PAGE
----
This Is How You Know It's Time for Apple Car

Hey look, it's another auto executive explaining to the world how absurd it is for Apple to make a car. It's hard, he said. It will be a money pit, he said. Apple doesn't know anything about cars, he said. And most of all, he said that the auto industry is a low margin business, making it a terrible market to enter.

The "he" in this scenario is former GM Vice Chairman Bob Lutz, and his cautionary words condemning Apple's rumored electric car are how you know this market is ripe for Apple disruption.

Here's his interview in full (via Fortune's Philip Elmer-Dewitt):

Let's take a peek at some of those comments up close.

If I were a shareholder, I'd be very upset. They are currently engaged in a very high margin business. The automobile business—at best—is a very low margin business. You can't show me one company in the world that to date has made a nickle on electric cars. They are generally money losers.

The only reason that everyone is producing them is because they are necessary to meet European fuel economy regulations and U.S. fuel economy regulations.

There's absolutely no reason to assume that Apple is going to be financially successful in the electric car business.

Actually, sir, if you were an Apple shareholder, you'd probably be pretty happy. I am, and I own an insignificant number of shares. To wit:

AAPL Chart Ten Years

Ten Year AAPL Chart
Source: Yahoo! Finance

But that's not the point. Mr. Lutz is hidebound in his insider perspective on the auto industry. He can't think differently about it because he knows everything about it. We've seen the same stuff said about every industry Apple entered or was rumored to enter, from music players, to music sales, to tablets, to ebooks, to TVs.

In each case, Apple has done OK, if you're into that sort of thing. Except for TVs. Apple apparently agreed with those who said the television set business sucks.

Now we're seeing it with cars. Dieter Zetsche, Chairman of Daimler AG and chief executive of Mercedes-Benz Cars, said many of the same things, though he did so with more class. His focus was the low margins that is a favorite bullet point for Apple doubters. Former General Motors CEO Dan Akerson was openly skeptical of Apple's long-term prospects in the market.

Mr. Lutz, however, is my new poster child for this attitude.

Next: Apple Has No Expertise in Batteries

Page 2: Apple Has No Expertise in Batteries


When asked if Apple's experience in batteries and consumer devices would allow the company to bring a different approach to an electric car, Mr. Lutz scoffed, saying:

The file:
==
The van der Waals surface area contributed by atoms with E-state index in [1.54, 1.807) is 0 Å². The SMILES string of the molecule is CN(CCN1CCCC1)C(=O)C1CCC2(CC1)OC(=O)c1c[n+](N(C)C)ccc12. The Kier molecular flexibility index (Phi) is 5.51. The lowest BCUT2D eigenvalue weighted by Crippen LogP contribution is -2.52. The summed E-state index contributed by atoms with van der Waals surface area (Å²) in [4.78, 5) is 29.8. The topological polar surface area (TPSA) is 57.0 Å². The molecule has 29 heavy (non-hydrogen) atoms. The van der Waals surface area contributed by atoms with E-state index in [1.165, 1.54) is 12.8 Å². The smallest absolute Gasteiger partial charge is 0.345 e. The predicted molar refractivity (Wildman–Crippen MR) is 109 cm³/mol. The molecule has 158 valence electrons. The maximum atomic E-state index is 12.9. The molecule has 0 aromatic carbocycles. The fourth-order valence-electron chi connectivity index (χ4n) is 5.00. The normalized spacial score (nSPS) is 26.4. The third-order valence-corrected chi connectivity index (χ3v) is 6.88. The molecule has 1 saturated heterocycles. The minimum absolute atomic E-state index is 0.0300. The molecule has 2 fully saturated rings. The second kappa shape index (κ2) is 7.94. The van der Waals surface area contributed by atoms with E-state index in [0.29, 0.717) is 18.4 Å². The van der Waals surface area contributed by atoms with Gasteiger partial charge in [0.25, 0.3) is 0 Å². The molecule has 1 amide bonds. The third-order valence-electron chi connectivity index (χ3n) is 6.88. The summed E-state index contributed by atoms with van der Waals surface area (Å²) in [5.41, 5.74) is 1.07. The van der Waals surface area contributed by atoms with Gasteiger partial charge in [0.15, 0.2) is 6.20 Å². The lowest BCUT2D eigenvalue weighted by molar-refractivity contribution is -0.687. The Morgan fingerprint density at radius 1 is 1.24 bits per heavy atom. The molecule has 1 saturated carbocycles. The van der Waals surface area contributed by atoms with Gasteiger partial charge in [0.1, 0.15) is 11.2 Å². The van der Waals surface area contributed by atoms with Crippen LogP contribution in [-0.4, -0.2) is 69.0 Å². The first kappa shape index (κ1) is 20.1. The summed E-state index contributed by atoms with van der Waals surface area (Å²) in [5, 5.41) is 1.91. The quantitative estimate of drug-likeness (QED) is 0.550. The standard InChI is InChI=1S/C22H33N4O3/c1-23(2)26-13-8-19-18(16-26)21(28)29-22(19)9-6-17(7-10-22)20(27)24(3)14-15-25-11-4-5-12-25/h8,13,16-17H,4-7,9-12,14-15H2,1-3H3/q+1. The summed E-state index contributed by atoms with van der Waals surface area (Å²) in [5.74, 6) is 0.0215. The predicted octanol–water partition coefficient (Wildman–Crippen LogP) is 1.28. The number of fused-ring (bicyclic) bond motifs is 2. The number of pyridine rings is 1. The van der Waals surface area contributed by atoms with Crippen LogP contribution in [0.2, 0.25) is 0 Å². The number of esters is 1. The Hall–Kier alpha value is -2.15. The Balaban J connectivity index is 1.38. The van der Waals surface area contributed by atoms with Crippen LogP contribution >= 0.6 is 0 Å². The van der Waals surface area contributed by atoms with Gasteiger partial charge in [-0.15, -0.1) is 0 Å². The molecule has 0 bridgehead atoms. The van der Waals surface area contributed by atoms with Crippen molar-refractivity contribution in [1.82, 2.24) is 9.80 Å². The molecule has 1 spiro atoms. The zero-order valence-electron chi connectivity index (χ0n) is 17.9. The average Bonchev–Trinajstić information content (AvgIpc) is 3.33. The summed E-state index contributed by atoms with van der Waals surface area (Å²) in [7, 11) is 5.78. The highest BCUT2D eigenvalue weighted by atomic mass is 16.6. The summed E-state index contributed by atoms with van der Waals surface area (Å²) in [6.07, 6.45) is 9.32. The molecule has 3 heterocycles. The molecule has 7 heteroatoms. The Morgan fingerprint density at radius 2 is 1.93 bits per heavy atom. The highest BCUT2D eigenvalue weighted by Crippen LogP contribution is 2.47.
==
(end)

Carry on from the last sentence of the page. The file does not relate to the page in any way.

No, no. First of all, Apple has no expertise in batteries. They don't make batteries. The specialized electro-chemical companies make batteries, and Apple's going to buy batteries like everybody else.

And when it comes to actually making cars, there's no reason to assume that Apple, with no experience, will suddenly do a better job than General Motors, Ford, Volkswagen, Toyota, or whomever. I think this is going to be a gigantic money pit.

Did you catch that first bit? About Apple having no expertise in batteries? That's key. From Mr. Lutz's viewpoint, automakers make cars and drivetrains and engines/power stations and whatnot, and then they buy some batteries and plunk them in a car, name it electric, and call it a day.

That's not how Apple works, though. In mobile devices, Apple has led the way in power management. By controlling the software and the hardware, Apple is able to micromanage power consumption in a way that no competitor can touch. In this way, Apple is precisely an expert in batteries, or rather battery management, and this is absolutely something the company can bring to bear on an electric car.

Apple has also worked hand in hand with battery makers to do some amazing things with how it deploys batteries in its devices. MacBook is one such example (AppleInsider has a solid breakdown on MacBook power innovations), but so are its iPhones and iPads.

Apple MacBook Exploded View

MacBook Exploded View

Mr. Lutz is betraying not only his own inability to think outside his own car-shaped box, he's also betraying a massive amount of ignorance in how Apple does business.

To be fair, not all of the industry is so dismissive of Apple. Carlos Ghosn, CEO of the Nissan-Renault Alliance, has said that Apple's entrance to the electric car market will raise awareness and be good for his company. Apple and Google both were also the talk of Frankfurt Motor Show, though neither was in attendance.

But when a chorus of the old guard is emphatically telling us you can't make money in their industry, it's a clear bellwether that industry is ripe for disruption.